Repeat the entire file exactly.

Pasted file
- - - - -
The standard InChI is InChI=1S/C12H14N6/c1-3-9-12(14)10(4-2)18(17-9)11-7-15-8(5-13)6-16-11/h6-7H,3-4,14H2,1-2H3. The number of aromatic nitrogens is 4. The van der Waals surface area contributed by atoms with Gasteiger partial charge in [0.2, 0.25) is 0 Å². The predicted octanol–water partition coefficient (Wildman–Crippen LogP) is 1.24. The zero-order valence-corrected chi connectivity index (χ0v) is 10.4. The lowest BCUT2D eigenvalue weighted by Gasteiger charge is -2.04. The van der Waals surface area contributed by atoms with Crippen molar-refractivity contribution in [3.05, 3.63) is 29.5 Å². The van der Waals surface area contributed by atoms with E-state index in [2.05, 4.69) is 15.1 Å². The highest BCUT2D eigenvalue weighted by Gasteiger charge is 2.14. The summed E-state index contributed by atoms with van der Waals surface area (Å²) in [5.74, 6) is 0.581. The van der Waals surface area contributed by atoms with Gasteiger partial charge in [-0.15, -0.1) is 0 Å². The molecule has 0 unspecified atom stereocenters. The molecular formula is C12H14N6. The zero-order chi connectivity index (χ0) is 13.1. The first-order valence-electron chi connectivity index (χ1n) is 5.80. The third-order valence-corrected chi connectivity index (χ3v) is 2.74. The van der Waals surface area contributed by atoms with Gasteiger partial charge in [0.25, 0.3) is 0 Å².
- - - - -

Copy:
The standard InChI is InChI=1S/C12H14N6/c1-3-9-12(14)10(4-2)18(17-9)11-7-15-8(5-13)6-16-11/h6-7H,3-4,14H2,1-2H3. The number of aromatic nitrogens is 4. The van der Waals surface area contributed by atoms with Gasteiger partial charge in [0.2, 0.25) is 0 Å². The predicted octanol–water partition coefficient (Wildman–Crippen LogP) is 1.24. The zero-order valence-corrected chi connectivity index (χ0v) is 10.4. The lowest BCUT2D eigenvalue weighted by Gasteiger charge is -2.04. The van der Waals surface area contributed by atoms with Crippen molar-refractivity contribution in [3.05, 3.63) is 29.5 Å². The van der Waals surface area contributed by atoms with E-state index in [2.05, 4.69) is 15.1 Å². The highest BCUT2D eigenvalue weighted by Gasteiger charge is 2.14. The summed E-state index contributed by atoms with van der Waals surface area (Å²) in [5.74, 6) is 0.581. The van der Waals surface area contributed by atoms with Gasteiger partial charge in [-0.15, -0.1) is 0 Å². The molecule has 0 unspecified atom stereocenters. The molecular formula is C12H14N6. The zero-order chi connectivity index (χ0) is 13.1. The first-order valence-electron chi connectivity index (χ1n) is 5.80. The third-order valence-corrected chi connectivity index (χ3v) is 2.74. The van der Waals surface area contributed by atoms with Gasteiger partial charge in [0.25, 0.3) is 0 Å².